Journal of Applied Philosophy 25 (3):162-177 (2008)

Authors
Julian Savulescu
Oxford University
Abstract
abstract   As history shows, some human beings are capable of acting very immorally. 1 Technological advance and consequent exponential growth in cognitive power means that even rare evil individuals can act with catastrophic effect. The advance of science makes biological, nuclear and other weapons of mass destruction easier and easier to fabricate and, thus, increases the probability that they will come into the hands of small terrorist groups and deranged individuals. Cognitive enhancement by means of drugs, implants and biological (including genetic) interventions could thus accelerate the advance of science, or its application, and so increase the risk of the development or misuse of weapons of mass destruction. We argue that this is a reason which speaks against the desirability of cognitive enhancement, and the consequent speedier growth of knowledge, if it is not accompanied by an extensive moral enhancement of humankind. We review the possibilities for moral enhancement by biomedical and genetic means and conclude that, though it should be possible in principle, it is in practice probably distant. There is thus a reason not to support cognitive enhancement in the foreseeable future. However, we grant that there are also reasons in its favour, but we do not attempt to settle the balance between these reasons for and against. Rather, we conclude that if research into cognitive enhancement continues, as it is likely to, it must be accompanied by research into moral enhancement.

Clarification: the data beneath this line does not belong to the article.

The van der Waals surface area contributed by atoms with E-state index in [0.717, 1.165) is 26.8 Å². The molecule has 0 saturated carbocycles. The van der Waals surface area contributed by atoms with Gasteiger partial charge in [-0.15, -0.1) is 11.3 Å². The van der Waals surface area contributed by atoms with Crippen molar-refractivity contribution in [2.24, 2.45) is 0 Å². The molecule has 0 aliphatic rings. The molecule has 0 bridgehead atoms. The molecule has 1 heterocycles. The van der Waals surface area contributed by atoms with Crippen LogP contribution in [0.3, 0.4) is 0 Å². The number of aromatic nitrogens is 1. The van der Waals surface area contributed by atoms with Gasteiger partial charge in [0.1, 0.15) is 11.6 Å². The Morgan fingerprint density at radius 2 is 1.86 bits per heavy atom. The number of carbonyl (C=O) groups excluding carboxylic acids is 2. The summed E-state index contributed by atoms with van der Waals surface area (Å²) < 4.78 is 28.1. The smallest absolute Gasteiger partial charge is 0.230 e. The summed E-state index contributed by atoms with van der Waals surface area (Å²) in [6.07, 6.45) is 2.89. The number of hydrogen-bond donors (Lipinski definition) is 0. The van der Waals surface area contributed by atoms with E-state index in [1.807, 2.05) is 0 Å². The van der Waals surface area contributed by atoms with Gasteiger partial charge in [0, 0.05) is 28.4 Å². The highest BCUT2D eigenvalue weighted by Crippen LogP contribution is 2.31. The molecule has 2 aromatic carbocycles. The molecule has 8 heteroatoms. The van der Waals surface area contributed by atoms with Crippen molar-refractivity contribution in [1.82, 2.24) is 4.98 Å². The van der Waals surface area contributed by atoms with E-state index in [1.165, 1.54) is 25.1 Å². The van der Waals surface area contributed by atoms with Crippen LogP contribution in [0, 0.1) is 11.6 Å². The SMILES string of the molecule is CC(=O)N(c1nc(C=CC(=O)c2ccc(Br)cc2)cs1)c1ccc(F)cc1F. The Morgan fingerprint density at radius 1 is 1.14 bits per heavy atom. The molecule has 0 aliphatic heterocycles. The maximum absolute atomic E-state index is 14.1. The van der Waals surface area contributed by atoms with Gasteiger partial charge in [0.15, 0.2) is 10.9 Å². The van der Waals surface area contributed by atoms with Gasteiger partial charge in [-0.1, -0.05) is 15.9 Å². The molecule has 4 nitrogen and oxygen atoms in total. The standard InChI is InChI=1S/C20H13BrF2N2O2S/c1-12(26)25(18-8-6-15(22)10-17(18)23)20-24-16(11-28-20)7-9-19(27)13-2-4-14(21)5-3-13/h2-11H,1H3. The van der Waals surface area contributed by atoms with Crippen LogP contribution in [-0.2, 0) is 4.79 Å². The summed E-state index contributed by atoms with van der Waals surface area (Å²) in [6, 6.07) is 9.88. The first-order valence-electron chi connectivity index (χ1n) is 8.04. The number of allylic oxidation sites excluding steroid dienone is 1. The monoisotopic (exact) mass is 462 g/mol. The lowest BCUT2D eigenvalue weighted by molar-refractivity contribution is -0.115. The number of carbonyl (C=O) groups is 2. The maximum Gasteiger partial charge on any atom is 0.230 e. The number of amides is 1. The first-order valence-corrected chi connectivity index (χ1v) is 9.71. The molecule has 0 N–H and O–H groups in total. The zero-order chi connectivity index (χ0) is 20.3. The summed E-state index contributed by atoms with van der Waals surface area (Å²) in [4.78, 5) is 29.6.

Keywords No keywords specified (fix it)
Categories (categorize this paper)
DOI 10.1111/j.1468-5930.2008.00410.x
Options
Edit this record
Mark as duplicate
Export citation
Find it on Scholar
Request removal from index
Revision history

Download options

PhilArchive copy


Upload a copy of this paper     Check publisher's policy     Papers currently archived: 55,955
Through your library

References found in this work BETA

No references found.

Add more references

Citations of this work BETA

Egalitarianism and Moral Bioenhancement.Robert Sparrow - 2014 - American Journal of Bioethics 14 (4):20-28.
Direct Vs. Indirect Moral Enhancement.G. Owen Schaefer - 2015 - Kennedy Institute of Ethics Journal 25 (3):261-289.
Neuroethics and the Possible Types of Moral Enhancement.John R. Shook - 2012 - American Journal of Bioethics Neuroscience 3 (4):3-14.

View all 126 citations / Add more citations

Similar books and articles

Analytics

Added to PP index
2009-01-28

Total views
383 ( #19,122 of 2,403,169 )

Recent downloads (6 months)
15 ( #47,551 of 2,403,169 )

How can I increase my downloads?

Downloads

My notes